GrovePi+ Ultrasonic, precision of milimeter on raspi

Hi, I am using the example code from github to read Ultrasonic ranger and it worked well. It give value in centimeter.
This is the code that I use grovepi.ultrasonicRead(4).

But its not precise. I need a reading accurate to 1mm, and I dont know how to modify it. can somebody help me?

I am using raspi, and Ultrasonic sensor on GrovePi+

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I am not sure what you are trying to ask.

Let’s do this a different way:

Do you want:

  1. Repeatable accuracy to ±0.001 meter? (i.e. ±1mm)
    – or –
  2. Readings that have more digits of precision ? (i.e. instead of 0.01 meter, readings of 0.001 meter?)

For number 1, that entirely depends on the specifications of the sensor itself, ambient noise, temperature, humidity, what is in the room with it such as furniture, carpet, or curtains, and maybe even other things. You will need to find the technical data sheet for the actual sensor itself to find out if it is possible to get the accuracy you need. Maybe? Maybe not?

For number 2, I would suggest that you look at the grovepi sensor libraries themselves. Maybe the library reads more digits of precision from the sensor, but rounds to the centimeter?

I am not an expert on the Grove Pi system and I do not have that particular sensor. However, if I had one, and had these kinds of questions, this is what I would look at first.

I DO have a GoPiGo, and I have had similar questions in the past. The way I solved these problems was both to ask here, (a good idea!), and to look at the device and its programming libraries.

Perhaps someone who knows more about the Grove Pi system can help?

Please reply and let us know what you discover!

If I have not understood your question correctly, please reply and let me know.


First, welcome to the forum @kishiro80.

Second, what @jimrh said is correct. Regarding point #1, from the datasheet I found here:
it seems that the resolution of the sensor is only 9mm. So you really wouldn’t be able to reliably get 1mm accuracy - it’s beyond the ability of the sensor itself. Regarding point #2 - I was taught not to show more digits of precision if the measurement itself doesn’t have that level of precision. It’s misleading.

Wish it were better news for your first time here.


Hi, thank you for answering, and thankyou for the datasheet. so, it is not possible to read 1mm. i see, thank you!

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Very true.

Unfortunately I did not make it clear that, only IF the results of the datasheet analysis indicated that higher levels of precision were possible, then the libraries could be modified to make them available. Obviously, if the sensor can only read in centimeter-sized chunks, going for sub-millimeter precision is pointless.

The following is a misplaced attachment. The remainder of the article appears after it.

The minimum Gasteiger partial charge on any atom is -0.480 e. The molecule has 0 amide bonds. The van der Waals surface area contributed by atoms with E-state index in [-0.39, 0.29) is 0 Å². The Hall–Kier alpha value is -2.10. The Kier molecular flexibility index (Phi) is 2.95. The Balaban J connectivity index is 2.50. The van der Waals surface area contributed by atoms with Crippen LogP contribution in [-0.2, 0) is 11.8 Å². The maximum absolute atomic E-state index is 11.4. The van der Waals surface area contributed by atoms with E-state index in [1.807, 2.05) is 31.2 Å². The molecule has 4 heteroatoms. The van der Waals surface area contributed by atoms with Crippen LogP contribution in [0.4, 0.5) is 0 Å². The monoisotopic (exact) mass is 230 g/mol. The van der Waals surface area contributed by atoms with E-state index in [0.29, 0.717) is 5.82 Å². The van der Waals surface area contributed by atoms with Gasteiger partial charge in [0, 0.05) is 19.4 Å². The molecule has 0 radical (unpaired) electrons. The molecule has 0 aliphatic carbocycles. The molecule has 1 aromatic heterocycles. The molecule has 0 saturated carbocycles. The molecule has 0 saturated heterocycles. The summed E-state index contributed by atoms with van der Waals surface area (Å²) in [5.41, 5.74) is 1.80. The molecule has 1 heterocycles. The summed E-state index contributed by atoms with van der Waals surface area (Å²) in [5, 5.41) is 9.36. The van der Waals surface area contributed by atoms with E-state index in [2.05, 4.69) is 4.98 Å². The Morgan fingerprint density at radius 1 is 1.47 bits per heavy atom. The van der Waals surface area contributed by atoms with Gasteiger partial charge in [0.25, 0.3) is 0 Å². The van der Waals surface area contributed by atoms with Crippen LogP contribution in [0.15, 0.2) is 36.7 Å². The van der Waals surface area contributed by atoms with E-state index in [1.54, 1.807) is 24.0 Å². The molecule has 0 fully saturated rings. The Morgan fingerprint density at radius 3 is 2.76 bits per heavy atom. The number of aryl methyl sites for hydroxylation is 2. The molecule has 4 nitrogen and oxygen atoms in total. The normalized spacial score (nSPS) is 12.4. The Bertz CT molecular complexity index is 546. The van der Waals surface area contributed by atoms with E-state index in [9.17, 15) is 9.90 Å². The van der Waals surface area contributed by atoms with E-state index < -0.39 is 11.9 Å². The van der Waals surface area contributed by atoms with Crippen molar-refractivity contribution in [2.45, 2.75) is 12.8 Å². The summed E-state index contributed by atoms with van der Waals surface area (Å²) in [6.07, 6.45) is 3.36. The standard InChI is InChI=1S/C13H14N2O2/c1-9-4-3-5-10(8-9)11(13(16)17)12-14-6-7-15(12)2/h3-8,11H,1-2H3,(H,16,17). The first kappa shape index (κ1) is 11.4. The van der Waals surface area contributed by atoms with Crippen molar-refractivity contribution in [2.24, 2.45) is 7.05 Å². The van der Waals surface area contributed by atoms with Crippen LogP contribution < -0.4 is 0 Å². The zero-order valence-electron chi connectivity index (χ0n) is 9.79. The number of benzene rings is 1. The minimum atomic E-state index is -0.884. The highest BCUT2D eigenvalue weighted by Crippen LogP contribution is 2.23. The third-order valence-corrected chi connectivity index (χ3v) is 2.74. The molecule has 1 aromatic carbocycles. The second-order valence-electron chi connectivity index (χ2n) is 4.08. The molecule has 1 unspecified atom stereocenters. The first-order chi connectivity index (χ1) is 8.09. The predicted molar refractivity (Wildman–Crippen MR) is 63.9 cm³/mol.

Actually, this isn’t so bad. It’s better for @kishiro80 to find out right away that the tools he’s using are not capable of doing what he needs them to do, rather than spending days or weeks trying to make lead bricks fly.

Now that the problem is obvious, the solution should be similarly obvious - a sensor with greater accuracy and precision of measurement.

And there are a lot of them out there. SparkFun and Adafruit would be two of the sites I’d look at first. You can also try Digikey or Mouser, but they’re more oriented as suppliers, not “maker” suppliers, so their information and articles will be less.

I have seen articles and advertisements from Sparkfun that talk about high-accuracy/high precision distance measuring devices. Since they use Sparkfun’s Qwick connector interface, it’s easily adaptable to a Grove-sized i2c plug and connector. (I think they even have the adapter cables.)

The downside is that the standard Grove/GoPiGo libraries may not work. The advantage of using places like Sparkfun and/or Adafruit is that they usually have a reasonable set of pre-built libraries for you to use.

One last thought:
Maybe you should re-examine your requirements based on what the sensor CAN do instead of what you WISH it could do. Does your Grove-Pi REALLY need sub-millimeter precision and accuracy? Or, maybe, you could re-examine and relax some other constraint or assumption that would make the need for millimeter precision unnecessary.

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And I wasn’t trying to imply that you were advocating for false precision. I was just trying to clarify as you did.

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